Monday, August 12, 2019

The psychology of Warmism

A group of Jonathan Haidt's disciples have made an attempt to see if there is something distinctive psychologically about Warmists.  Sadly, it was a good attempt but no cigar.  They looked in what I regard as the wrong places.  So all they found was that Warmists were just regular-grade Leftists who claimed beliefs in compassion and fairness.  If I had been designing the study, I would have looked at paranoia, gullibility, superstition and mental rigidity

Which Moral Foundations Predict Willingness to Make Lifestyle Changes to Avert Climate Change in the USA?

Janis L. Dickinson et al.


Jonathan Haidt’s Moral Foundations Theory identifies five moral axes that can influence human motivation to take action on vital problems like climate change. The theory focuses on five moral foundations, including compassion, fairness, purity, authority, and ingroup loyalty; these have been found to differ between liberals and conservatives as well as Democrats and Republicans. Here we show, based on the Cornell National Social Survey (USA), that valuations of compassion and fairness were strong, positive predictors of willingness to act on climate change, whereas purity had a non-significant tendency in the positive direction (p = 0.07). Ingroup loyalty and authority were not supported as important predictor variables using model selection (). Compassion and fairness were more highly valued by liberals, whereas purity, authority, and in-group loyalty were more highly valued by conservatives. As in previous studies, participants who were younger, more liberal, and reported greater belief in climate change, also showed increased willingness to act on climate change. Our research supports the potential importance of moral foundations as drivers of intentions with respect to climate change action, and suggests that compassion, fairness, and to a lesser extent, purity, are potential moral pathways for personal action on climate change in the USA.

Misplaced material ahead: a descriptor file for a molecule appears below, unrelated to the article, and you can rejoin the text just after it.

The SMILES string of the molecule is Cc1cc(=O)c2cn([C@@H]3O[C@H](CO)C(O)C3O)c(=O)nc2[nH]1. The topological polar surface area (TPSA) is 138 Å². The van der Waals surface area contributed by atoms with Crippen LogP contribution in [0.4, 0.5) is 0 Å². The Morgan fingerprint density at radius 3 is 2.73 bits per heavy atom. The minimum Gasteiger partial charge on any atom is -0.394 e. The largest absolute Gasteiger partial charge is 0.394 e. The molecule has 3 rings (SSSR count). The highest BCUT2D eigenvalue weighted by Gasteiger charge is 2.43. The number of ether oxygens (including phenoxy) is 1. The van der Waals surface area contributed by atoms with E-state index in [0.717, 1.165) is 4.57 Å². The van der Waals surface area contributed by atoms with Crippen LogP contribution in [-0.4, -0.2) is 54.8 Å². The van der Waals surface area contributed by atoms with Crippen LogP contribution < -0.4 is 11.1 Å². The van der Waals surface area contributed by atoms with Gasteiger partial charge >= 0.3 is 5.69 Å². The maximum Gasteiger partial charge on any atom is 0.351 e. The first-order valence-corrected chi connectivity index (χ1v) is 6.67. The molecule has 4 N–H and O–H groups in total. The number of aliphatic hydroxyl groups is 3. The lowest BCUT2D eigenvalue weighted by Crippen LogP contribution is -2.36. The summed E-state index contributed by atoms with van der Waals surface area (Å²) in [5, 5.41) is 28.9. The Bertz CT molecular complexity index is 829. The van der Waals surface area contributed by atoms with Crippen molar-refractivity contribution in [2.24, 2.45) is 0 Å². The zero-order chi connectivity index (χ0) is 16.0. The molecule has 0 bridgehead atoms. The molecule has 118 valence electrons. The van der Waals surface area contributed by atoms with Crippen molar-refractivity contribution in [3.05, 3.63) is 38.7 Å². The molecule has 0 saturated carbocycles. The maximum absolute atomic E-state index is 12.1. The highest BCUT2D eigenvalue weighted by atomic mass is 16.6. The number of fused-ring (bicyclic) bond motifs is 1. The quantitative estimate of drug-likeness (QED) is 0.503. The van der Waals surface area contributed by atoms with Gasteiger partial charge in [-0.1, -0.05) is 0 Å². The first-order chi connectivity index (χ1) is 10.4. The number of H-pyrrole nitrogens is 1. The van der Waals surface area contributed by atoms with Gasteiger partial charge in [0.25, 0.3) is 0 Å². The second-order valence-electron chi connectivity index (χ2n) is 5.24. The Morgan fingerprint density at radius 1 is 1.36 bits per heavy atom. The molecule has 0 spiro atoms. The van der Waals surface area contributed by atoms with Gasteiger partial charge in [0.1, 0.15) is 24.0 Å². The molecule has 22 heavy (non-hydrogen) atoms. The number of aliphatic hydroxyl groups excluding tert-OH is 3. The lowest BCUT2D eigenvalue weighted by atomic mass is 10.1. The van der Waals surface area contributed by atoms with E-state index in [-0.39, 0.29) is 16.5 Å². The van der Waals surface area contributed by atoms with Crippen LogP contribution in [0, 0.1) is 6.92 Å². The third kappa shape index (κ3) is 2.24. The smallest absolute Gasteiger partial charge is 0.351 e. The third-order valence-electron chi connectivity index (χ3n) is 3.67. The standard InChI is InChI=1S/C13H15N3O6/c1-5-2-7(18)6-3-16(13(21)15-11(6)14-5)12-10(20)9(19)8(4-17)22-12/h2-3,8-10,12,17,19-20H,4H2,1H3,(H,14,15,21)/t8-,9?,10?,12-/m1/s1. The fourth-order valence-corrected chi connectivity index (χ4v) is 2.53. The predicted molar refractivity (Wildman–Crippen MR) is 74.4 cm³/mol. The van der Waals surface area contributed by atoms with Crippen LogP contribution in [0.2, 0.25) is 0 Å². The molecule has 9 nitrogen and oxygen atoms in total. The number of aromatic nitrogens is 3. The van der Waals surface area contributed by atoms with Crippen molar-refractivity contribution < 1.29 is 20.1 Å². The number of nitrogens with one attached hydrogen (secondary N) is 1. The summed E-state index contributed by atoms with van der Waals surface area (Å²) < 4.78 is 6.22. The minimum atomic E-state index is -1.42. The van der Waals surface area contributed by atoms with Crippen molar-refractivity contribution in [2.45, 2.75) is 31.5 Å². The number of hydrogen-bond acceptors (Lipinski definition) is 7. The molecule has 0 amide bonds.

El Paso shooting was a vile act of eco-terrorism

The killer’s manifesto was riddled with environmentalist anti-humanism

Is Extinction Rebellion to blame for the El Paso massacre? Maybe Greta Thunberg is? Or any one of the commentators who spends their every waking hour bemoaning mankind’s ‘carbon footprint’ and insisting we need to rein in people’s rapacious consumerist behaviour.

After all, these misanthropic ideas, this green miserabilism, this anti-modern guff about humanity being a plague on poor Mother Earth, is a central feature of the El Paso killer’s manifesto. And if Trump can be held responsible for the shootings on the basis that the manifesto echoes his Mexican-bashing, why shouldn’t greens, who pollute public debate with the kind of anti-humanist ideology that clearly moved and enraged the El Paso murderer, shoulder some responsibility, too?

Of course, to those of us who believe in free will and holding individuals morally responsible for what they choose to do, only one person is to blame for the barbaric attack in a Walmart in El Paso – the man who did it. But it is striking that the people cynically rushing to blame this mass murder on Trump and his anti-immigrant rhetoric have next to nothing to say about the killer’s green thinking. This attack is being branded ‘white-nationalist terror’ – why isn’t it being called environmentalist terror? It was motored in part by a loathing for humanity based on the tragically mainstream, pseudo-leftish idea that we are a planet-polluting force.